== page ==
New Martyr Archimandrite Philoumenos (Hasapis) of Jacob's Well (Greek: Φιλούμενος Χασάπης; Φιλούμενος ο Κύπριος; or Φιλούμενος Ορουντιώτης), 15 October 1913 – 29 November 1979, was the Igumen of the Greek Orthodox monastery of Jacob's Well, near the city of Samaria, now called Nablus (Neapolis), in the West Bank.
Saint Philoumenos was born Sophocles Hasapis on 15 October 1913, in the village of Orounta in the province of Morphou, in Cyprus.
At the age of 14, he and his twin brother, the future Archimandrite Elpidios, left their home to become monks at the Stavrovouni Monastery in Cyprus where they stayed for 6 years and then left for the Holy Land to continue their monastic life and attended the local High School. He was ordained a priest and became a trusted priest of the Patriarchate of Jerusalem, later being raised to the office of archimandrite.
In 1979, he was assigned as the guardian of the Monastery of Jacob's Well.
Over a couple of weeks the local Jewish settlers had been coming to pray there and demanded that Christian symbols be removed. Philoumenos complied. Despite this, the settlers threatened him. After his guard left home, Philoumenos was hacked to death with axes by Jewish Zionist settlers, while serving Vespers on 29 November 1979. According to Rupert Shortt, a religion editor of the Times Literary Supplement, Philoumenos eyes were gouged out, and the fingers of his right hand were hacked off. A grenade was also thrown into the church, which was ransacked.
Criticism of martyrdom narrative
The Britain Israel Public Affairs Center claims that "The Greek monk, Philloumeno, was brutally murdered at Jacob's Well near Nablus, in 1979. After a police investigation the murderer was caught, tried and convicted. He was a Jew, not a 'settler', and a pathological killer (he was also found guilty of the brutal axe-murders of a Jewish doctor in Tel Aviv and a Muslim)."
Dr. David Gurevich and Yisca Harani also criticize the popular narrative by claiming existence of anti-Semitic tropes: "The false accusations of Jews committing a ritual murder of Christians, inclusive Crucifixion murder, are known from the Middle Ages... Perhaps the fact that the murderer was a Jewish observant person, served a basis for a narrative which has a clear Anti-Semitic character".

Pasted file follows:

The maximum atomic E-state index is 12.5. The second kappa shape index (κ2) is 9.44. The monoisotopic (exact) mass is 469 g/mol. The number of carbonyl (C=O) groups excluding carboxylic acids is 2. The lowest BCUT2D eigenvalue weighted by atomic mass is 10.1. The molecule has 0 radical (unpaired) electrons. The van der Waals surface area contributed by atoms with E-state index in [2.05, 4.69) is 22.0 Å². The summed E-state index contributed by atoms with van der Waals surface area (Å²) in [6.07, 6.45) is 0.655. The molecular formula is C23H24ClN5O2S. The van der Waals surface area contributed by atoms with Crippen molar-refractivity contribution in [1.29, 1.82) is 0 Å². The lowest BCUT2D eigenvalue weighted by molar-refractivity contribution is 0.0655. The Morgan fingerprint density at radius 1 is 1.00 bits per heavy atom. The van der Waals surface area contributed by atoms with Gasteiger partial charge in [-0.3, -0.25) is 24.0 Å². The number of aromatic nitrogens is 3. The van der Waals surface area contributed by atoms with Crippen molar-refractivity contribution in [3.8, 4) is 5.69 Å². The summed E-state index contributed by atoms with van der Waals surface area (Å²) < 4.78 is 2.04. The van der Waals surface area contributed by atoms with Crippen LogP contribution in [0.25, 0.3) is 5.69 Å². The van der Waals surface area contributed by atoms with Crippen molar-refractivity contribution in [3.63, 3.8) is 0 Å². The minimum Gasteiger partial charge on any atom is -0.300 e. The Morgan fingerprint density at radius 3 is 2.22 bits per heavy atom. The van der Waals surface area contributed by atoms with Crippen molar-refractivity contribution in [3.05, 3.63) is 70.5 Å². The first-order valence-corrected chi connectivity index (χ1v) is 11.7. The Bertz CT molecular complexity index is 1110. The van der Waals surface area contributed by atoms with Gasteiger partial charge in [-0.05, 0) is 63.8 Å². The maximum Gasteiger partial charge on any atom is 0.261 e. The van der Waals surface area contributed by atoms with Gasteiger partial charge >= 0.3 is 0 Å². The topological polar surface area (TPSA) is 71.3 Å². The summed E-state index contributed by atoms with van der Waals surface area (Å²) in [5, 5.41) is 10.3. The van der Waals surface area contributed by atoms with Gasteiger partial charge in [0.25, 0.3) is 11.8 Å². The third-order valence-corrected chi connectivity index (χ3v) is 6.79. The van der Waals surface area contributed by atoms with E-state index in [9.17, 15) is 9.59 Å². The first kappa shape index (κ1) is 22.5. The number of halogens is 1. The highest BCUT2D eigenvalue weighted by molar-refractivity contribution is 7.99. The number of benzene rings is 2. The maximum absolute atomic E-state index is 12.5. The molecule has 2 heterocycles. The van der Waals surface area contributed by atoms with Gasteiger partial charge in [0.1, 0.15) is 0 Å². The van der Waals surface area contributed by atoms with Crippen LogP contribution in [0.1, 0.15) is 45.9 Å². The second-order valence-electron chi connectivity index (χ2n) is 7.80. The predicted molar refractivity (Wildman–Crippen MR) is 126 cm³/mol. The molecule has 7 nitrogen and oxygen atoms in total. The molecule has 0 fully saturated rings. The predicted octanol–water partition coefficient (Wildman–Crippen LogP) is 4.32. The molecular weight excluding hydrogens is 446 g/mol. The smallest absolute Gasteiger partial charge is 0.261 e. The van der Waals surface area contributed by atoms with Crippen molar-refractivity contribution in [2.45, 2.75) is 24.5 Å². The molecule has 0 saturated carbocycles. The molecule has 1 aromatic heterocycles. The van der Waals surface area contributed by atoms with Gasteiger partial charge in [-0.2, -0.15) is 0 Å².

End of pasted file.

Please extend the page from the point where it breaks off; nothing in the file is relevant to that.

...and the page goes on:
The police confirmed the cause of the death. The funeral was attended by local and international civil and church dignitaries. Some sources claim that no-one was arrested, while others, e.g. the historian William Dalrymple after an on-site research, that an Israeli from Tel Aviv had been charged with this and other murders. Israeli newspapers named the killer as a mentally unstable mass murderer, caught by police in 1982, acting on religious motives to "stamp out the evil". After a court case he was involuntarily committed while the police files were sealed.
In 2009 the Greek Orthodox Patriarchate of Jerusalem declared him a saint thirty years after his martyrdom. His feast day is celebrated on November 16 (O.S.) / 29 (N.S.), as per the decision of the Patriarchate of Jerusalem in 2009, seconded by the same resolution by the Patriarchate of Moscow and all Russia in 2010.
Churches on the New Calendar list his feast day directly on November 29 (N.S.).
Troparion (Tone 3)
- Vanquisher of daemons,
- dispeller of the powers of darkness,
- by thy meekness thou hast inherited the earth
- and reignest in the Heavens;
- intercede, therefore, with our Merciful God,
- that our souls may be saved.
Troparion (Tone 4)
- At Jacob's Well you were proved well named:
- loving Christ, confessing Him, pouring out your sacred blood.
- Being faithful in small things you were set over great.
- Worshipping in Spirit and in Truth,
- you are now Guardian of the Holy Places forever.
- November 16/29. Orthodox Calendar (PRAVOSLAVIE.RU).
- Holy Hieromartyr Philoumenos. All Saints of North America Russian Orthodox Church. (Eastern American Diocese - Russian Orthodox Church Outside of Russia). Retrieved 29 October 2009.
- (All Saints of North America Church has been relocated to Harrisonburg, VA under the name Holy Myrrhbearers Church).